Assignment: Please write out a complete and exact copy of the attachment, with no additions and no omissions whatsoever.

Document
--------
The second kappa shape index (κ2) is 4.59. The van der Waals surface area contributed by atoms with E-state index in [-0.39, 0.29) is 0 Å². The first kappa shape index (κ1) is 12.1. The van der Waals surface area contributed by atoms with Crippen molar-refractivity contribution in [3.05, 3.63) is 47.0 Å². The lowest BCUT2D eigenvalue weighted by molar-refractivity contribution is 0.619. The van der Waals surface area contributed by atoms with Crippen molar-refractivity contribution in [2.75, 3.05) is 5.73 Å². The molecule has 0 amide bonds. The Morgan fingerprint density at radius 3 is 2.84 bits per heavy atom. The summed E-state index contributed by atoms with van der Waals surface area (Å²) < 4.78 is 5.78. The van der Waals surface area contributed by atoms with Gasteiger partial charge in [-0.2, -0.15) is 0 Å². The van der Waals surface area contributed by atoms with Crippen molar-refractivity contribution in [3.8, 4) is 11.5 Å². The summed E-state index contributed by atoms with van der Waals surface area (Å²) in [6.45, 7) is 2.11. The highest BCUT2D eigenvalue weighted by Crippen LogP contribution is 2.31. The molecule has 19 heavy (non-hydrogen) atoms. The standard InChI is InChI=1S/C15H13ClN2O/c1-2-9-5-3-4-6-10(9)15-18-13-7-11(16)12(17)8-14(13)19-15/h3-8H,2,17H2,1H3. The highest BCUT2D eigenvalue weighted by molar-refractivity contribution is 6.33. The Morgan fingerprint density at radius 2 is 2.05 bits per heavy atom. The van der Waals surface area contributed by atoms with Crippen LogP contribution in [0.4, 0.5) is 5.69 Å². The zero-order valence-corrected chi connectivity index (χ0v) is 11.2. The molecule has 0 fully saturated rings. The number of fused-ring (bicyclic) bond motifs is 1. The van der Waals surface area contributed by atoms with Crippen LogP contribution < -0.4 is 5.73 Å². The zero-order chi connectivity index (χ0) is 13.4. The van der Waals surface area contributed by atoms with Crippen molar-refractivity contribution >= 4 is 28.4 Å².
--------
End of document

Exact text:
The second kappa shape index (κ2) is 4.59. The van der Waals surface area contributed by atoms with E-state index in [-0.39, 0.29) is 0 Å². The first kappa shape index (κ1) is 12.1. The van der Waals surface area contributed by atoms with Crippen molar-refractivity contribution in [3.05, 3.63) is 47.0 Å². The lowest BCUT2D eigenvalue weighted by molar-refractivity contribution is 0.619. The van der Waals surface area contributed by atoms with Crippen molar-refractivity contribution in [2.75, 3.05) is 5.73 Å². The molecule has 0 amide bonds. The Morgan fingerprint density at radius 3 is 2.84 bits per heavy atom. The summed E-state index contributed by atoms with van der Waals surface area (Å²) < 4.78 is 5.78. The van der Waals surface area contributed by atoms with Gasteiger partial charge in [-0.2, -0.15) is 0 Å². The van der Waals surface area contributed by atoms with Crippen molar-refractivity contribution in [3.8, 4) is 11.5 Å². The summed E-state index contributed by atoms with van der Waals surface area (Å²) in [6.45, 7) is 2.11. The highest BCUT2D eigenvalue weighted by Crippen LogP contribution is 2.31. The molecule has 19 heavy (non-hydrogen) atoms. The standard InChI is InChI=1S/C15H13ClN2O/c1-2-9-5-3-4-6-10(9)15-18-13-7-11(16)12(17)8-14(13)19-15/h3-8H,2,17H2,1H3. The highest BCUT2D eigenvalue weighted by molar-refractivity contribution is 6.33. The Morgan fingerprint density at radius 2 is 2.05 bits per heavy atom. The van der Waals surface area contributed by atoms with Crippen LogP contribution in [0.4, 0.5) is 5.69 Å². The zero-order valence-corrected chi connectivity index (χ0v) is 11.2. The molecule has 0 fully saturated rings. The number of fused-ring (bicyclic) bond motifs is 1. The van der Waals surface area contributed by atoms with Crippen LogP contribution < -0.4 is 5.73 Å². The zero-order chi connectivity index (χ0) is 13.4. The van der Waals surface area contributed by atoms with Crippen molar-refractivity contribution >= 4 is 28.4 Å².